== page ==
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Political Representation and Legitimacy in the European Union$
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Hermann Schmitt and Jacques Thomassen

Print publication date: 1999

Print ISBN-13: 9780198296614

Published to Oxford Scholarship Online: November 2003

DOI: 10.1093/0198296614.001.0001

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Distinctiveness and Cohesion of Parties

Distinctiveness and Cohesion of Parties

Chapter:
(p.111) 6 Distinctiveness and Cohesion of Parties
Source:
Political Representation and Legitimacy in the European Union
Author(s):

Hermann Schmitt (Contributor Webpage)

Jacques Thomassen (Contributor Webpage)

Publisher:
Oxford University Press
DOI:10.1093/0198296614.003.0006

This chapter is the first of six on the question of political representation in the EU, and the first of four that put the five requirements of the Responsible Party Model (outlined in this chapter) to an empirical test. The questions investigated here are whether EU political parties are sufficiently distinct and cohesive to fulfil the partisan prerequisites of an effective system of political representation in the European Parliament. However, before this is done, a more formal description is given of the present structure of the EU party system, and an elaboration is presented of the partisan requirements of the Responsible Party Model of political representation. This model rests on the premises that government policy should be in line with the preferences of (a majority of) the electorate, that voters must have a choice between different policy proposals (position issues) offered by cohesive parties, and that voters have policy preferences and are assumed to vote for the party whose policy proposals they perceive to be closest to these preferences. The main part of the chapter uses data from the European Representation Study 1994 to test both the original Responsible Party Model and an alternative and more realistic variant based on weaker assumptions and inspired by the valence issue logic of Stokes and the issue salience theory of Budge and Farlie; in this alternative variant parties do not compete on specific policies (positions) but rather on the valence or salience of issues—effective representation is then no longer indicated by the congruence of policy preferences between party elites and party voters, but by the congruence of political agendas of representatives and represented.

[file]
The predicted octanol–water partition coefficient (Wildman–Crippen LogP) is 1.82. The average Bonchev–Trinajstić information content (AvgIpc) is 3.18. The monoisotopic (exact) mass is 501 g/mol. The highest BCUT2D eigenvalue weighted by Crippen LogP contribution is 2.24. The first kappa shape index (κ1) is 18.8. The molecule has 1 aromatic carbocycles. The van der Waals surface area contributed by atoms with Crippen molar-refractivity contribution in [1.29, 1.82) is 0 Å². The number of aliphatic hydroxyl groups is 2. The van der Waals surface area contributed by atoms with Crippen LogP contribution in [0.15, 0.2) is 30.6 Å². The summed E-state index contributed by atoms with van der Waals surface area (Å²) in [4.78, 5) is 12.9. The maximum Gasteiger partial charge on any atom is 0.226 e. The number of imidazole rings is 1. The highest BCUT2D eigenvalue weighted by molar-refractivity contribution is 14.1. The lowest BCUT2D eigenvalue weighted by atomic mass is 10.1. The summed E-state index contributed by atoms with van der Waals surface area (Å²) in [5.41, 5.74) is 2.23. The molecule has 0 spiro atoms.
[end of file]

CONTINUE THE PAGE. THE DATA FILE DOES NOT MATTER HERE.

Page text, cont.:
Keywords:   cohesiveness, distinctiveness, European Parliament, EU, issue salience theory, policy preferences, political agendas, political parties, political representation, position issues, Responsible Party Model, salience of issues, valence issue logic, valence issues

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